GREG KUYKENDALL: Well, we are enormously grateful to the entire community for all the support that we’ve had for this fantastic result wouldn’t have been possible if it weren’t for the fantastic and enormous support we’ve gotten from the community. Which is a poor way of saying thank you very very much to the community for everything thats happened.
Today the government took the position that people of conscience should not be prosecuted for acts of humanitarian aid. In other words humanitarian aid, by definition, is not a crime. [clapping]
REPORTER: Did he say that specifically or are you inferring this or do you have this written somewhere?
GK: It’s the only thing logical to infer. On the eve of Scott’s sentencing the government filed a motion in good faith to dismiss in the interest of justice justice demands that person of Scott’s background, faith, and activities not be prosecuted. And that’s what happened today. The government filed a motion and the motion said we are filing this in good faith in the interest of justice. And that’s why Scott’s not being prosecuted.
REPORTER: You were sort of raising the question in court of why they dropped the charges?
GK: I think it’s a reasonable question to ask.
REPORTER: So why do you think they changed their mind now?
GK: I think you guys should ask them why they changed their minds now. But I think it’s clear they changed their mind because the law is humanitarian aid is not a crime. Scott’s not guilty and they recognized that that was going to be writ large by the 9th circuit if they continued their prosecution of Scott.
REPORTER: They felt they would fail on appeal?
GK: I think it was pretty clear that they would fail on appeal and that there would be 9th circuit law explaining in even larger terms than Judge Marquez recently explained that humanitarian is not a crime.
REPORTER: In reference to No More Deaths different federal agencies over the past 15 years… do you think they’ve learned their lesson and are no longer going to target No Mor
GK: I hope that No More Deaths is no longer going to be targeted anymore. There’s certainly no reason for people of conscience trying to save lives in an environment where the government has intentionally weaoponized the desert and people are losing their lives in droves there’s certainly no reason why the government would target people like no more deaths.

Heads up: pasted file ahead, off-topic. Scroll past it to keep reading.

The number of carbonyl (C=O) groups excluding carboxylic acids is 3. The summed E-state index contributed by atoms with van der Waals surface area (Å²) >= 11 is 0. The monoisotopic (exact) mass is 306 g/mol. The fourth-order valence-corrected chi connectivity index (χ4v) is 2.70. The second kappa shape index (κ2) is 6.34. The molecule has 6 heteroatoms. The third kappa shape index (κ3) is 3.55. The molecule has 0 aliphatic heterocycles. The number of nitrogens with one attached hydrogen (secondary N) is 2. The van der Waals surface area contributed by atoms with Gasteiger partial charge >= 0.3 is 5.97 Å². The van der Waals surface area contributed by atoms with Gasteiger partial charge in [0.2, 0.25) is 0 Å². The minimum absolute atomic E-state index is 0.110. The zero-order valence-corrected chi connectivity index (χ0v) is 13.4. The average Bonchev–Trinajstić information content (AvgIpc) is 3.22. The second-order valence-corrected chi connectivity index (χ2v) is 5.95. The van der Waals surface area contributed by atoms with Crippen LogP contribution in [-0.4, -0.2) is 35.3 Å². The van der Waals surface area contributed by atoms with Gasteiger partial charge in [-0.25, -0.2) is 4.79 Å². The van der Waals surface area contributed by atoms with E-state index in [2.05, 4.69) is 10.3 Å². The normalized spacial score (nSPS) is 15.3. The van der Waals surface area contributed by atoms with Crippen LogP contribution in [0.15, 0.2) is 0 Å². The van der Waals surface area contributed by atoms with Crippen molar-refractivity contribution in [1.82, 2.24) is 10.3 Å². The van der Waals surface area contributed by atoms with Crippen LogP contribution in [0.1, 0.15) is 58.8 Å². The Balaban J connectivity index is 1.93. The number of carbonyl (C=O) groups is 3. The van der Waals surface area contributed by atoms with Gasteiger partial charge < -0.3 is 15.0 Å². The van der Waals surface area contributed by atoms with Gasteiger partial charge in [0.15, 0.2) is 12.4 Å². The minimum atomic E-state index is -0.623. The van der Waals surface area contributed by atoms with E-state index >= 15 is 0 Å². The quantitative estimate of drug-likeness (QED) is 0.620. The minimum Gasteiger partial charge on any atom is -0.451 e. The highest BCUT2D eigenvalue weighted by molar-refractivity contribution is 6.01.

From Paige Corich-Kleim, No More Deaths Media Coordinator:
“I’m just going to say it … Humanitarian aid is never a crime!
As people of conscience, we will continue to provide care and solidarity to people in the borderlands. Our organization has extended our streak of legal wins—now over 40 different victories in court over the last 18 years.
However, despite our organization’s victory today, we must also acknowledge the escalating violence toward directly affected communities—many people who seek justice in this country never find it.
As we speak, thousands are stuck along the border due to the disastrous Remain in Mexico Policy, or MPP (Migrant Protection Protocol). In the interior, the Trump administration has also promised to use SWAT-like teams aided by Border Patrol, to enforce immigration.
Last week a federal judge finally agreed that conditions in Border Patrol detention under Obama violated people’s rights. It took five years to get that decision, and over those years people continued to die in ICE and Border Patrol custody as a direct result of inhumane conditions, and medical neglect. Later today dozens more will be convicted in Operation Streamline and sent to these same centers.
Just a few days ago in DC, the family of teenager Sergio Adrian Hernandez Guerea got word from that the Supreme Court there would be no consequences for the Border Patrol agent Jesus Mesa, the man who shot and killed their son in 2010. The ruling will impact the civil charge the family of Jose Antonio Elena Rodriguez in Nogales, who filed suit against BP agent Lonnie Swartz for his murder.
Arguments for this case were heard the same day Scott began his retrial, the same day arguments on DACA were heard. With no ruling on DACA, the program remains in limbo, with recipients unsure if the program will continue.
Finally, yesterday on Organ Pipe Cactus National Monument, just south of where volunteers received their charges, Border Patrol hosted a media spectacle on Monument Hill, an attempt to show that wall construction and controlled detonations are “not a big deal” We know that this process is not just causing irreparable environmental degradation, it is destroying sacred sites of the Hia C’ed O’odham and Tohono O’odham and a massive violation of their sovereignty.
These are dark times.
We are glad—for Scott, his family, and the broader community of those providing and receiving humanitarian aid along the US–Mexico border—this final charge was dropped, but let us take a moment for Sergio, Jose, and the more than 100 others who have been killed by Border Patrol directly, as well as the countless more who have died or disappeared due to US Border Enforcement strategy.
We celebrate another victory today, and we celebrate the overwhelming support of our Southern Arizona community, but this is not over. We will continue to find ways to intervene and reduce harm in the borderlands. Thank you all for your continued support.”